Cash Is The Family Jewels
Written by CMG News Contributor, Doug Carleton
With the economy projected to recover more slowly than expected, survival for the next few months for many small businesses may become even more challenging. And possibly, the most important thing you can do is to do absolutely everything possible to preserve cash flow.
PRETEND YOU'RE A RADIOLOGIST
Do an X-ray of your financial statements – especially your cash flow statement and read between the lines. What does it tell you? What does it say about what is on your balance sheet and P&L and how it relates to your cash flow? All three are closely related and you need to understand how and why. A good first step is to make sure that the accounting system that you use to record your business transactions is accurate because if certain things are coded incorrectly it could create a picture of your financial situation that is not accurate.
CASH IS KING
Do a cash flow analysis. Don’t just do one; do a best, conservative, and worst-case analysis. Based on your projections of sales and expenses, you need to see clearly what your burn rate will be under each scenario. Once you have determined what these numbers are, you should be in a strong position to make some serious decisions about your business. Improvement in the economy will be slow. But also, once a successful vaccine is developed and tested, business will begin to improve. As I have said previously, because of the recent dramatic increase in the personal savings rate, there is a lot of cash burning a hole in peoples’ pockets. That was demonstrated in the recent jump in consumer spending when stores started reopening.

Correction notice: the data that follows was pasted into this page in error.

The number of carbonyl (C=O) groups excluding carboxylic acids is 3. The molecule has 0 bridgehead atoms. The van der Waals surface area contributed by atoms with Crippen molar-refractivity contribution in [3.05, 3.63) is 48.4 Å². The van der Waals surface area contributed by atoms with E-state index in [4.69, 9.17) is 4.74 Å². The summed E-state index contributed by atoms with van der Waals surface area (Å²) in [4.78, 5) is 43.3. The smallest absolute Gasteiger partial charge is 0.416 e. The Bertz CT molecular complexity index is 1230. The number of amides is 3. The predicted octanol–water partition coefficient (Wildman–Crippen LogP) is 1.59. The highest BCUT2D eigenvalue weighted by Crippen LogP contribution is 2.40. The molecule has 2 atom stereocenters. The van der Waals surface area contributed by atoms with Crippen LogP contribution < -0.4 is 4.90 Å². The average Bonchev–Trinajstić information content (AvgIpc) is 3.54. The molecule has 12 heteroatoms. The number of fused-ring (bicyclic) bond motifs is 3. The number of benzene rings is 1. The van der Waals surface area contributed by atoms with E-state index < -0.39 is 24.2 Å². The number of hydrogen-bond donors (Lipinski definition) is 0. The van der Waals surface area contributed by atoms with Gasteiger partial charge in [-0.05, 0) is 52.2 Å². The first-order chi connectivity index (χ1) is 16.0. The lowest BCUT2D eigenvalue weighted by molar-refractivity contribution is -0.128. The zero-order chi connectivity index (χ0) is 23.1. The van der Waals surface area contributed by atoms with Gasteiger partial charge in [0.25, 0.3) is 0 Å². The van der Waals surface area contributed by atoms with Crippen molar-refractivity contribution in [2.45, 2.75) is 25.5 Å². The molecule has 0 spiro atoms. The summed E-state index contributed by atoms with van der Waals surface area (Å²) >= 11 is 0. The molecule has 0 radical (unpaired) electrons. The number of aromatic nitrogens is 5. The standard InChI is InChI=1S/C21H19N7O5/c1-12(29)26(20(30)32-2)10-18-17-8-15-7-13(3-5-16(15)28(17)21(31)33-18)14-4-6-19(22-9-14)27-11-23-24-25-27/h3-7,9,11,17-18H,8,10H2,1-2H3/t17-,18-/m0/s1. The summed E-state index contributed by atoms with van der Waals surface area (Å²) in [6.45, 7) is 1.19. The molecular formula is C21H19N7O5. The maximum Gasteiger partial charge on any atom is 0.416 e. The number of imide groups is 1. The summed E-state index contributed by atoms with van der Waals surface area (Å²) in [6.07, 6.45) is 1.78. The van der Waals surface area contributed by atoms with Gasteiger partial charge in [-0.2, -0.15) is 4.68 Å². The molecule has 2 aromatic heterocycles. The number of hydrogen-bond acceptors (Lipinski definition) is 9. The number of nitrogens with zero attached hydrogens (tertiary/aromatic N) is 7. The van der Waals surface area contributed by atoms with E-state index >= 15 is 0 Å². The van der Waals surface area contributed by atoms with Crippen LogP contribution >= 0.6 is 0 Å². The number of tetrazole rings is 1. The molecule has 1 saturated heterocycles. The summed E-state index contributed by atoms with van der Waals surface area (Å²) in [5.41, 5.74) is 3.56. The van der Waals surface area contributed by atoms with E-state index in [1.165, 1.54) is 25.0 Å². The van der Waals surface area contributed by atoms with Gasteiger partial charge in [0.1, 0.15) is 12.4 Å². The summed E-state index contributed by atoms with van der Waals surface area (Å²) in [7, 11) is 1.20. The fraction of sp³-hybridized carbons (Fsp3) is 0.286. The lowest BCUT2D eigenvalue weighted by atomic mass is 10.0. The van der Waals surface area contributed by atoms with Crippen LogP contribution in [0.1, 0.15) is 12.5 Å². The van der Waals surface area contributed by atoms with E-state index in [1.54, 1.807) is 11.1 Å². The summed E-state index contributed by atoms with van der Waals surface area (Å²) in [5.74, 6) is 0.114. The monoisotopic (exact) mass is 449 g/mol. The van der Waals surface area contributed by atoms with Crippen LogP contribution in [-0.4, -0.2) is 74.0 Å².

So your cash flow projections need to prove to you that you can keep going until people can start putting the fires out in their pockets and spending some of that cash. Once the economy starts to really improve the opportunities for your business may have even expanded because there are going to be thousands more businesses that are going to be gone and one or two of them might have been your competitors. So you may have less competition or possibly pick up customers.
So keep a close watch over the family jewels.
This blog entry is a slightly edited excerpt from Doug Carleton's 'The Daily Life Of A Small Business Owner' series. Doug is a mentor with SCORE, Startup Virginia, and Lighthouse Labs, and has 25+ years of experience in small business finance including 12 years in SBA lending. To contact Doug directly, please email him at firstname.lastname@example.org.